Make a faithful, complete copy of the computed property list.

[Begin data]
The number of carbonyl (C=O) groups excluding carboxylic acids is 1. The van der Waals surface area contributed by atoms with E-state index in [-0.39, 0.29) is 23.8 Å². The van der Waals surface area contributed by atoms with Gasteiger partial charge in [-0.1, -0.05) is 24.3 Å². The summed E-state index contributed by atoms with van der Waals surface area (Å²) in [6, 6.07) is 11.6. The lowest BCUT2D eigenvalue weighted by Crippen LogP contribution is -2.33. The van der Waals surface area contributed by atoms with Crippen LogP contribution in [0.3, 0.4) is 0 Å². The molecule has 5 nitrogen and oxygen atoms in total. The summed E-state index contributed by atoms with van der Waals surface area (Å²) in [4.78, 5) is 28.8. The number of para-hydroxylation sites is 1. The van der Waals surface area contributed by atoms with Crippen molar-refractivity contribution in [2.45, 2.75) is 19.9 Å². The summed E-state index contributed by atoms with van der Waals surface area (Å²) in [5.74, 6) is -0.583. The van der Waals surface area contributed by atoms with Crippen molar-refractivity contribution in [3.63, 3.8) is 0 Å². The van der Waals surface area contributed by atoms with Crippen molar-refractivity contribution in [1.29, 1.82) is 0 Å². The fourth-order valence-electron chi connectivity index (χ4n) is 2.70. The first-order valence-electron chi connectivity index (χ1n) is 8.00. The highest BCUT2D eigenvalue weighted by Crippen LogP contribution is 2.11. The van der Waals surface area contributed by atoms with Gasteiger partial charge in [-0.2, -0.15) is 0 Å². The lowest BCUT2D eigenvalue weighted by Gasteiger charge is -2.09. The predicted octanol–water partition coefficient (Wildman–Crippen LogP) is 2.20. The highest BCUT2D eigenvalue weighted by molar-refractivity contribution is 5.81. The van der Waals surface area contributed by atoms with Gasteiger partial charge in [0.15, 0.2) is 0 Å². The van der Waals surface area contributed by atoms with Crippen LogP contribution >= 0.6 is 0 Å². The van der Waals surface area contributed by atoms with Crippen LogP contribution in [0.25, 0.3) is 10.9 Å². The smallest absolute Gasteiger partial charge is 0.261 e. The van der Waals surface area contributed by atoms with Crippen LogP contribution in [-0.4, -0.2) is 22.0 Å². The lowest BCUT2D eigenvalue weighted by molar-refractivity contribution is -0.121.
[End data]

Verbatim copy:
The number of carbonyl (C=O) groups excluding carboxylic acids is 1. The van der Waals surface area contributed by atoms with E-state index in [-0.39, 0.29) is 23.8 Å². The van der Waals surface area contributed by atoms with Gasteiger partial charge in [-0.1, -0.05) is 24.3 Å². The summed E-state index contributed by atoms with van der Waals surface area (Å²) in [6, 6.07) is 11.6. The lowest BCUT2D eigenvalue weighted by Crippen LogP contribution is -2.33. The van der Waals surface area contributed by atoms with Crippen LogP contribution in [0.3, 0.4) is 0 Å². The molecule has 5 nitrogen and oxygen atoms in total. The summed E-state index contributed by atoms with van der Waals surface area (Å²) in [4.78, 5) is 28.8. The number of para-hydroxylation sites is 1. The van der Waals surface area contributed by atoms with Crippen molar-refractivity contribution in [2.45, 2.75) is 19.9 Å². The summed E-state index contributed by atoms with van der Waals surface area (Å²) in [5.74, 6) is -0.583. The van der Waals surface area contributed by atoms with Crippen molar-refractivity contribution in [3.63, 3.8) is 0 Å². The van der Waals surface area contributed by atoms with Crippen molar-refractivity contribution in [1.29, 1.82) is 0 Å². The fourth-order valence-electron chi connectivity index (χ4n) is 2.70. The first-order valence-electron chi connectivity index (χ1n) is 8.00. The highest BCUT2D eigenvalue weighted by Crippen LogP contribution is 2.11. The van der Waals surface area contributed by atoms with Gasteiger partial charge in [-0.2, -0.15) is 0 Å². The lowest BCUT2D eigenvalue weighted by Gasteiger charge is -2.09. The predicted octanol–water partition coefficient (Wildman–Crippen LogP) is 2.20. The highest BCUT2D eigenvalue weighted by molar-refractivity contribution is 5.81. The van der Waals surface area contributed by atoms with Gasteiger partial charge in [0.15, 0.2) is 0 Å². The van der Waals surface area contributed by atoms with Crippen LogP contribution >= 0.6 is 0 Å². The van der Waals surface area contributed by atoms with Crippen LogP contribution in [0.25, 0.3) is 10.9 Å². The smallest absolute Gasteiger partial charge is 0.261 e. The van der Waals surface area contributed by atoms with Crippen LogP contribution in [-0.4, -0.2) is 22.0 Å². The lowest BCUT2D eigenvalue weighted by molar-refractivity contribution is -0.121.